Anyway, I was assigned to study applications of the holy Word to the general assembly here in the monastery. What I see in the first section of particular use is the questioners focus on John. I say this is useful because the analogy could be made that we are like them, in that we study the nature of spiritual matters looking for tailored answers that will fit nicely with the questions we have presented to the Word in our minds. Thus, we focus so much on finding supports for our theories that we bypass the true answers that will lead us to the path of salvation. These questioners were so focused on putting John into their view of what needed to happen before the Christ came that they did not question the alternative that he was the precursor to the Christ, as he himself indicates in verse twenty-seven. Although the text does not say, I am curious to know what further questions were asked of John, as the questioners most likely would not let John’s statement stand without being examined.

I am still not sure what to make of the second portion of verses, verses twenty-eight through thirty-four. No practical application needs to be pulled from these, as I already did it up there, but that blasted man is likely to question me about these verses if I don’t mention them in my report and describe how they are crucial to the Christian faith. I am sure that John’s revelation of Jesus as the Son of God is an important step in the opening of Jesus’ ministry, I just want to know who John is talking to when he is saying these words. Is he by himself? There is no indication that anyone is with him, but then why does it matter that he speaks such words if there are no witnesses? I wonder if the same questioners from the day before are there, and if that is who he is speaking to, because it says in verse thirty-five that he is with his disciples the next day and calls Jesus the Lamb of God then. But the text does not indicate who, if anyone, was with John during this revelation, so it must just be another matter that is beyond human knowledge until we join with God in the heavens above.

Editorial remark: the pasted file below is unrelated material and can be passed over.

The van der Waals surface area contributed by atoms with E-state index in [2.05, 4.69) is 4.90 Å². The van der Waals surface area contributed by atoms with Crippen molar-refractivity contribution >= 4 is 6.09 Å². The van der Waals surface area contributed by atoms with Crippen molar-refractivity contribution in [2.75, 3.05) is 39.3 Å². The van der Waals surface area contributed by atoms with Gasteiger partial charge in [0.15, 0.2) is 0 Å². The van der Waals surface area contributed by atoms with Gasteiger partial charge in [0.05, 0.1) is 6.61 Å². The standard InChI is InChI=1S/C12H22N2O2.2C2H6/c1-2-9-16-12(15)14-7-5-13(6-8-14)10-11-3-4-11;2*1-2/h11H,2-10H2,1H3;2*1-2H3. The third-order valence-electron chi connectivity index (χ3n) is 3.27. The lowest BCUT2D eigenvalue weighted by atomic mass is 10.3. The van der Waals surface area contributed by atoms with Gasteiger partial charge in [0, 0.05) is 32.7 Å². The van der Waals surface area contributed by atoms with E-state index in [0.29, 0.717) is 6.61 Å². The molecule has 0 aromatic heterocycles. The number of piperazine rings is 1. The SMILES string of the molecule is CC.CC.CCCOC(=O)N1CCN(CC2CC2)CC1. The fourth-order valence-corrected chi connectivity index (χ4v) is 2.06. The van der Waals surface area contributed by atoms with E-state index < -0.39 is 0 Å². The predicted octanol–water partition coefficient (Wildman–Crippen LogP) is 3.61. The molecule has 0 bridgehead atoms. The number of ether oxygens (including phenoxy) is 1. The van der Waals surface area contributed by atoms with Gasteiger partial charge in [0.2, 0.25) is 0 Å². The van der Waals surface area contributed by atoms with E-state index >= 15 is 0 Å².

That blasted man just walked by again, still smiling his little smirk. Well, I will show him with my report this time! “Not prepared”, he called me last time. Well we will see who gets the last laugh this time. I will show him I am not slacking in this penance, just like I have not slacked in any other penance given to me. If I get caught, then I deserve the punishment. My only wish is that he had not been the one to catch me this time. There goes the bell for vespers, now I’m late again.

Brother Henrich,
17 of September
This Year of our Lord 1507

Author's note: There should be more to come, and although the character may rant about the length of passages, this author feels no stress at the lengths currently being assigned.